Customer Review

on October 29, 2004
Based on true-life events, "Murder In The First" premiered in U.S. movie theaters in January 1995 and stars Kevin Bacon as Henri Young, a 28-year-old man who (as depicted in the film) stole five dollars and ended up doing 3-plus years in the solitary "dungeons" of Alcatraz prison in San Francisco in the late 1930s and early 1940s.

Upon looking up some information on the Internet regarding the "real" Henri Young, it seems that the filmmakers of this finely-crafted and well-shot Warner Brothers' drama did, indeed, dish up a liberal dose of "dramatic license" regarding the true events in Mr. Young's life. But, I suppose, this is to be expected from a Hollywood story depicting real-life people and events.

One thing that's been fictionalized for the movie is the brief scene when we find out that Young died while still behind Alcatraz bars. It's never fully explained in the film just exactly HOW Young died while still in prison. I think this should have been more thoroughly spelled out in the movie (even from a "fictionalized" point-of-view).

Evidently, according to info I can gather, Young did NOT die while in prison, and, in fact, might still be alive to this day. Young disappeared after being paroled from a Washington State prison in 1972, after serving additional prison time for another murder. (Sounds like another "D.B. Cooper" type of saga.)

"Artistic filmmaking license" notwithstanding, "Murder In The First" is an excellent piece of motion-picture entertainment, IMO. Bacon is just terrific in his role as the beaten, nearly-savage Young, who was confined to the pitch-black solitary confinement area of Alcatraz for more than 1,000 days before finally being released from the "dungeon".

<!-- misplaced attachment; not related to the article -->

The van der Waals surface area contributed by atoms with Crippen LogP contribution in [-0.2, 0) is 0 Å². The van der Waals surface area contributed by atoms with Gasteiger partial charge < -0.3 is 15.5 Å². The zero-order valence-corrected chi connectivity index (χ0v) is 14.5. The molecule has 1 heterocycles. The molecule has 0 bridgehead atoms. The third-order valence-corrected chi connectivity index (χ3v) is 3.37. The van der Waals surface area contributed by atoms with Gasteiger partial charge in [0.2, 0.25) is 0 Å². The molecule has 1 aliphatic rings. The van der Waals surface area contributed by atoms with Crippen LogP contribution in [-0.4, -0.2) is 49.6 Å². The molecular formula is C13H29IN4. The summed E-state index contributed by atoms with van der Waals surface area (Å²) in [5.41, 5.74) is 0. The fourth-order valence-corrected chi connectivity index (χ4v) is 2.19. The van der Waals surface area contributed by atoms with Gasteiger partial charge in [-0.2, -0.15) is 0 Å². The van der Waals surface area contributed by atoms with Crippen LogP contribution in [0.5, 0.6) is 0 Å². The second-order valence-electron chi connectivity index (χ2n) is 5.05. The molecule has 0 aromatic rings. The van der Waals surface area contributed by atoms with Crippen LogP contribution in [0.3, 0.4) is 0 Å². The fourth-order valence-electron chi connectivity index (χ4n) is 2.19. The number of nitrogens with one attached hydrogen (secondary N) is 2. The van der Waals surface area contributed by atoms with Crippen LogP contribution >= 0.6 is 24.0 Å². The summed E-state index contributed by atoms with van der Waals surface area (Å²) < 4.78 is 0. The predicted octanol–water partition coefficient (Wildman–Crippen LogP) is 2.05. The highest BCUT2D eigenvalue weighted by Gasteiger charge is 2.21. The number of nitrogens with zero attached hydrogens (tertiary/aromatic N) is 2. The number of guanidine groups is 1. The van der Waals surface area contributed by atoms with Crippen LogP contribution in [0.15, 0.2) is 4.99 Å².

Gary Oldman and Christian Slater also display their considerable acting chops in this film, along with R. Lee Ermey, who plays the Judge at Young's murder trial. You'll want to slap Ermey silly after a few scenes as the obnoxious "Judge Clawson" here. He's quite effective and humorous (although not altogether believable) as the rather overbearing chief court official.

This film has a classy style to it, with many interesting camera angles and camera movements employed by the movie's brain trust, headed by Director Marc Rocco. I particularly liked the way Rocco moves the camera in circles during the first scene featuring Slater and Bacon, with the camera moving non-stop as it circles completely around Bacon's/(Young's) jail cell. An effective way to present this scene, rather than just "planting" two cameras in the cell and cutting between still shots of the two actors.

This DVD version of "Murder In The First" offers up a dual-sided disc, with a Full-Frame (1.33:1) version on one side, and a nice, crisp-looking Anamorphically-enhanced Widescreen (1.85:1) version on the other side. Colors look rich and well-rendered here, IMO, with many scenes exuding a deliberately-grainier "1940's" look and feel to them.

The sound gets good marks here too. It's not a full-blooded 5.1-channel track utilized for this DVD, but the Dolby Digital 2.0 Surround Stereo soundtrack fills the speakers very nicely nonetheless. There's a good musical score too.

More about this DVD ....................

>> Extra Bonus Material -- None at all.
>> Chapter List? -- Yes; located inside the "Snapper" DVD case (38 total chapter stops included).
>> Languages -- English and French (both in DD 2.0 Surround).
>> Subtitles -- English and French.
>> Region Encoding -- "Region 1".
>> MPAA Rating -- R.

Parting Thoughts ....... 1995's "Murder In The First" is a Grade-A motion picture, serving nicely as a good character study of one Mr. Henri Young, and at the same time doubling as a dandy "courtroom drama", too. A most-worthy 122-minute experience.
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